There are a couple of ways you can automate your shared content. First, you can use tools like Buffer, Shareist, Hootsuite, and Sprout Social to create your post and share it to social sites you select.
You can also send all Twitter posts to Facebook. It’s better to share Twitter posts to Facebook rather than the other way around because Twitter allows fewer characters per post. However, be careful with this one since too much cross-content sharing can be repetitive and dull for your followers. You might want to set it up to share the same post once every two weeks or on another similar schedule to break up the repetition.
Multimedia Promotional Sharing
When your company comes out with a new promotional advertisement using any media platform, it’s a good idea to share it immediately across all social channels. This is a great way to spread your brand and create repeated exposure.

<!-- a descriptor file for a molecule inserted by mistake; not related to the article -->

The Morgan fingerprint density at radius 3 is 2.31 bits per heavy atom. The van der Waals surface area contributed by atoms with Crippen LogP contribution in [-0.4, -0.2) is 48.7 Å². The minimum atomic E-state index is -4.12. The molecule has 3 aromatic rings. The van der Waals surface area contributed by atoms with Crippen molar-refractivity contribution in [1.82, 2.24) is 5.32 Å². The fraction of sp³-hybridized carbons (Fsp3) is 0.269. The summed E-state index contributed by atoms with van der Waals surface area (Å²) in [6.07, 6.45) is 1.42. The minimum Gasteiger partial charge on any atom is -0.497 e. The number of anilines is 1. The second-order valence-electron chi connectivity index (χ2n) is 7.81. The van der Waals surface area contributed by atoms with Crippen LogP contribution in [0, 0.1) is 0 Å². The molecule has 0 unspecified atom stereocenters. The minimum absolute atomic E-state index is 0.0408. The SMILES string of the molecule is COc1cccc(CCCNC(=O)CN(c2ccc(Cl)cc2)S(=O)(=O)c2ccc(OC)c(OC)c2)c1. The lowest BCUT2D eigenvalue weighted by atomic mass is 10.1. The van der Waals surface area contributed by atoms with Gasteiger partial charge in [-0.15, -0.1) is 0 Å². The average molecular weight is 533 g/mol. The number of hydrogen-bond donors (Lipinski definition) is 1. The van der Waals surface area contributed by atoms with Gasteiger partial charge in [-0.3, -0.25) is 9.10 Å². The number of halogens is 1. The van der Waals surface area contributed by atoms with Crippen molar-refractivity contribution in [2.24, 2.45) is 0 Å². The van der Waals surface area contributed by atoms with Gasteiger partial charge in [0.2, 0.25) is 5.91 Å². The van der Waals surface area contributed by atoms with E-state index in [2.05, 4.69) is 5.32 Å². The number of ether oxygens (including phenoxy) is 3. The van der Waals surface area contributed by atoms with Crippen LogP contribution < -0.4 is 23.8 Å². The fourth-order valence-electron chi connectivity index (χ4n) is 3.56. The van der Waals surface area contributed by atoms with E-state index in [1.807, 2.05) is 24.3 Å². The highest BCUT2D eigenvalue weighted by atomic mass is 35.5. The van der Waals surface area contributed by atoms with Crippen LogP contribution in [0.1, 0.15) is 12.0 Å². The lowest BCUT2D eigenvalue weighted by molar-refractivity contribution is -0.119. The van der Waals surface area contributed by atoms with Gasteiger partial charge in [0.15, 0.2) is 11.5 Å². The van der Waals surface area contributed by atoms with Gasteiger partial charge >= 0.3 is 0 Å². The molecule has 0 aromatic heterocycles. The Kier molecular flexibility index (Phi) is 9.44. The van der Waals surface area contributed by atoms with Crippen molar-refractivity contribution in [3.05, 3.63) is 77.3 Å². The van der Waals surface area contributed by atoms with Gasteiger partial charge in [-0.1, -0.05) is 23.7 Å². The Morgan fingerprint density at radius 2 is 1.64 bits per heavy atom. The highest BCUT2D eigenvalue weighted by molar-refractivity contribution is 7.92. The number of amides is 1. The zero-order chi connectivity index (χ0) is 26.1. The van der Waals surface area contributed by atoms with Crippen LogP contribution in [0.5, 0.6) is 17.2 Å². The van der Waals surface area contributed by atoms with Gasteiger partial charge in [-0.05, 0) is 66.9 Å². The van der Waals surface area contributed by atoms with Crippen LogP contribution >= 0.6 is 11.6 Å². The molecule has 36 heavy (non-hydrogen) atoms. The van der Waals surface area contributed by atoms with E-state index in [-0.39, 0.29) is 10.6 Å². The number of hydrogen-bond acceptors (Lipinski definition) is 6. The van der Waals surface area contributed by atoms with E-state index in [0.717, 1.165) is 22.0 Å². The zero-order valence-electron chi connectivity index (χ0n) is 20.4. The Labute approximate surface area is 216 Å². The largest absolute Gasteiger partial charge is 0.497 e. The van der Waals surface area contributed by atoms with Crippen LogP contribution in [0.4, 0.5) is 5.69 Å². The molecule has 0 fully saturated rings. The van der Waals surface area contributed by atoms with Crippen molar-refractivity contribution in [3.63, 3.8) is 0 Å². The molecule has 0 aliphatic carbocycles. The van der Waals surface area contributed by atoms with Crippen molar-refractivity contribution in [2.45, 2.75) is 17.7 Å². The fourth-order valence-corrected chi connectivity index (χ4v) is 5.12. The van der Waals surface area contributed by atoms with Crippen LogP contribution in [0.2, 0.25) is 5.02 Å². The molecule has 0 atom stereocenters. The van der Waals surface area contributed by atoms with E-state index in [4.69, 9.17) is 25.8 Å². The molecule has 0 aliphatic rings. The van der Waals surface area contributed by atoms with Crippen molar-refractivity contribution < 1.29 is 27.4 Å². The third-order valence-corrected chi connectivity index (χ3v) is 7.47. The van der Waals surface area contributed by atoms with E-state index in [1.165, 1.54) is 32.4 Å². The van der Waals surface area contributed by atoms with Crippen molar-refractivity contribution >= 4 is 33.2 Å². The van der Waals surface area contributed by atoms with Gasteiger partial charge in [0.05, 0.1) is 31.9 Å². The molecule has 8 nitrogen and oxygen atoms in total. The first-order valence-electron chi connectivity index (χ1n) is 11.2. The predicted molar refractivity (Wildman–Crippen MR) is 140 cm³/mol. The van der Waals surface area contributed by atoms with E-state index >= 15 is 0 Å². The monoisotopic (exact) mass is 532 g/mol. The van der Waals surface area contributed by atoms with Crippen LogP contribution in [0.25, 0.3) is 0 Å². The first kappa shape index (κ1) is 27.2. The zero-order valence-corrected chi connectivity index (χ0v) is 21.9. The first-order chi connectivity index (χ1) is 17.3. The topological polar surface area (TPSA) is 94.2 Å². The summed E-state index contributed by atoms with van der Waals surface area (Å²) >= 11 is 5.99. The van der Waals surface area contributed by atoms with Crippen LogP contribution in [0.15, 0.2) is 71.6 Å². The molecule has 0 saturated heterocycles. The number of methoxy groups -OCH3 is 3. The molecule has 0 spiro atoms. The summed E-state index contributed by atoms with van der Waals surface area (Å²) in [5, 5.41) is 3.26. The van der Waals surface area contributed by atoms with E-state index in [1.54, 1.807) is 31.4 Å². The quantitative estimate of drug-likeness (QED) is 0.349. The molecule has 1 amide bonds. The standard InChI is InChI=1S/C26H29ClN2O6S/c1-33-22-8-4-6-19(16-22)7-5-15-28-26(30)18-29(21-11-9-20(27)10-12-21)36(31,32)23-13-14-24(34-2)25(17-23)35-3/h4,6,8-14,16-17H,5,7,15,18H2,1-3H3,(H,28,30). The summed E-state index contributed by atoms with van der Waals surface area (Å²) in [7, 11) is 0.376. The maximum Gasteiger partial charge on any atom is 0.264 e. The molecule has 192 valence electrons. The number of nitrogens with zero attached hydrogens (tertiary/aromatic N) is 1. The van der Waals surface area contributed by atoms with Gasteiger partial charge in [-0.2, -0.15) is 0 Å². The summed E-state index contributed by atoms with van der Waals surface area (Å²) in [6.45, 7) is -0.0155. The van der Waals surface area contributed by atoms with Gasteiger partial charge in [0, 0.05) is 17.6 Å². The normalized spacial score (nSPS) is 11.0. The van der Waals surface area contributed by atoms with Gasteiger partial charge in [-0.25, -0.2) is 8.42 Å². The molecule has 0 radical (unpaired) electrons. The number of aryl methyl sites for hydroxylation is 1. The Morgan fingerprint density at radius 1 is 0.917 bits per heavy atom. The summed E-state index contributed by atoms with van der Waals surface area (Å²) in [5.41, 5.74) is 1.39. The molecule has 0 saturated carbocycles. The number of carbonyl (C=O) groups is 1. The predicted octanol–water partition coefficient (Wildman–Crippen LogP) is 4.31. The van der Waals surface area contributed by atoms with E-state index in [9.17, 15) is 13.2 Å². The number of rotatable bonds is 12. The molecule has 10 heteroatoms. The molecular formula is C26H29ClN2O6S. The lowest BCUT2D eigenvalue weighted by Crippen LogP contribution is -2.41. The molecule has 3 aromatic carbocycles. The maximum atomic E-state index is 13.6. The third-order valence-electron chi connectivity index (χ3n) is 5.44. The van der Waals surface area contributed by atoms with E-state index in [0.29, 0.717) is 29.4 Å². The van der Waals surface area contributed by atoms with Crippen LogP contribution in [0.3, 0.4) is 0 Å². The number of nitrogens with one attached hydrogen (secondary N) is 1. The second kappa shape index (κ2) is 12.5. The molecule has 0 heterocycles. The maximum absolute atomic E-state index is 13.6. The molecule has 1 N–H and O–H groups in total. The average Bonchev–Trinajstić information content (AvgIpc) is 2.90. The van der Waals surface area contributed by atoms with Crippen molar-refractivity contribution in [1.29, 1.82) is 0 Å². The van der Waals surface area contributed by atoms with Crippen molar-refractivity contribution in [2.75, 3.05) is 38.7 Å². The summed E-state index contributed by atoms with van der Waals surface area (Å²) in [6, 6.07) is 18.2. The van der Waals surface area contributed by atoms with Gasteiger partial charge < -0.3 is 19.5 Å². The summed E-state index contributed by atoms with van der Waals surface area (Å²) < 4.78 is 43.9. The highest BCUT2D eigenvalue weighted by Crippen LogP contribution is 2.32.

One post shared on all channels is plenty. There’s no need to come back in a week and share the promotional content again. A one-time exposure will keep your followers engaged, without overwhelming them with the same content.
Don’t forget to promote social content across mobile applications as well. Creating content that is optimized for mobile use will give all viewers an opportunity to view the content on their medium of choice. This will prevent lost customers and consumer interest just because the content didn’t load quickly enough on their devices.